Sydney residents better off renting than buying in 60 per cent of like-for like cases since 1992

Tuesday, 16 April 2019

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  • Depending on the period examined, home buyers in suburbs like Canterbury, the CBD and Waverly came off best, while renters in Hunters Hill, Ku-Ring-Gai and Manly came out better than home owners
  • Interactive, embeddable Tableau graphic which allows readers to compare how they fared available
  • EY calls for overhaul of tenancy law to make renting more attractive

A new in-depth economic analysis of ABS, FACS and RBA data has revealed that in 60 per cent of the cases examined between 1992-2017, home buyers would have been better off renting and maintaining a leveraged ASX200 investment than purchasing a home.

This analysis, published in Safe as Houses as an interactive, embeddable Tableau graphic and accompanying website, compared the capital gains experienced by individuals who purchased a home with those investing in a leveraged share portfolio, keeping to a savings plan and renting where they could afford to buy.

In the interactive, readers can choose a suburb and time period to find out whether they are better off having bought a home or rented.

According to EY’s Chief Economist, Jo Masters, this presents an opportunity to shift the focus of the rent or buy debate.

“We would caution against just assuming that homeownership is the only way to create future wealth. The conversation needs to be broader and a consideration of alternatives needs to be a part of the conversation,” said Ms Masters.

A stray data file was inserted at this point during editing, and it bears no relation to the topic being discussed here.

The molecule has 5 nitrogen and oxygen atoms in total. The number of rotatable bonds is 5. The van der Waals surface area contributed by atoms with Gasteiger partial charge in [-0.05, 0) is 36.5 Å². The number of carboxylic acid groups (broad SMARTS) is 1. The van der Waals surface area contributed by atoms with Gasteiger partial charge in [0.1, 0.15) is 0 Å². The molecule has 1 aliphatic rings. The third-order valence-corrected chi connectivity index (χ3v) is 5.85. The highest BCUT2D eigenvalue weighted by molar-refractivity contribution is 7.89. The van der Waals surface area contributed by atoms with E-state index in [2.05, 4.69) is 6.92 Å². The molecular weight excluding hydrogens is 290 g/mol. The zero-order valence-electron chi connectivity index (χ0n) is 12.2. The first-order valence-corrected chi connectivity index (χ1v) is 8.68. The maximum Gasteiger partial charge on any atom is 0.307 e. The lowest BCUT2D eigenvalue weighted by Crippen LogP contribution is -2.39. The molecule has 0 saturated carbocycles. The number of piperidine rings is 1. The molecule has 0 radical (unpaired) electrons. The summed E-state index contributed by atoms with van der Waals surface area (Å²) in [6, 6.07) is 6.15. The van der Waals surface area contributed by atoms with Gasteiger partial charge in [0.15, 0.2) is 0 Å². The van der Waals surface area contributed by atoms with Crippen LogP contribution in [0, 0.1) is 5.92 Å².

“It’s time to give up on the mindset that renting is dead money. Yes, when you’re paying rent to a landlord, you’re not investing in an asset that you own – but with today’s property prices you could be better off renting somewhere affordable and investing the cash you’ve saved.”.

Winners and losers

There’s some big winners and losers in this debate – and in some surprising areas. You’d never think that buying a unit in Woollahra, 5 kilometres east of the Sydney CBD, would be a poor investment choice, but if you purchased in 2004, and sold in 2014, you’d have been better off renting.

“While there are many factors to consider when purchasing a home, renters should consider whether they will be better off purchasing a home or becoming long-term renters”.

“In addition to considering financial wealth, long term renters can also enjoy significant lifestyle benefits – particularly a mobility dividend from being able to easily relocate for work and no longterm maintenance and depreciation risk.

Safe as Houses examines a range of ways to strengthen tenants’ rights to make renting a more feasible option for households looking for greater stability. 
“Tenancy law reform is needed to make renting a more attractive option. The short-term nature of Sydney leases is a critical factor, where other global cities such as New York and Berlin offer broader tenant’s rights, and longer leases – making a rental property more like a home,” Ms Masters said.

“We shouldn’t be pushing an entire generation into unsustainable debt levels – we need to change the wealth creation narrative to explore options other than property,” concluded Jo Masters.

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Notes to Editors

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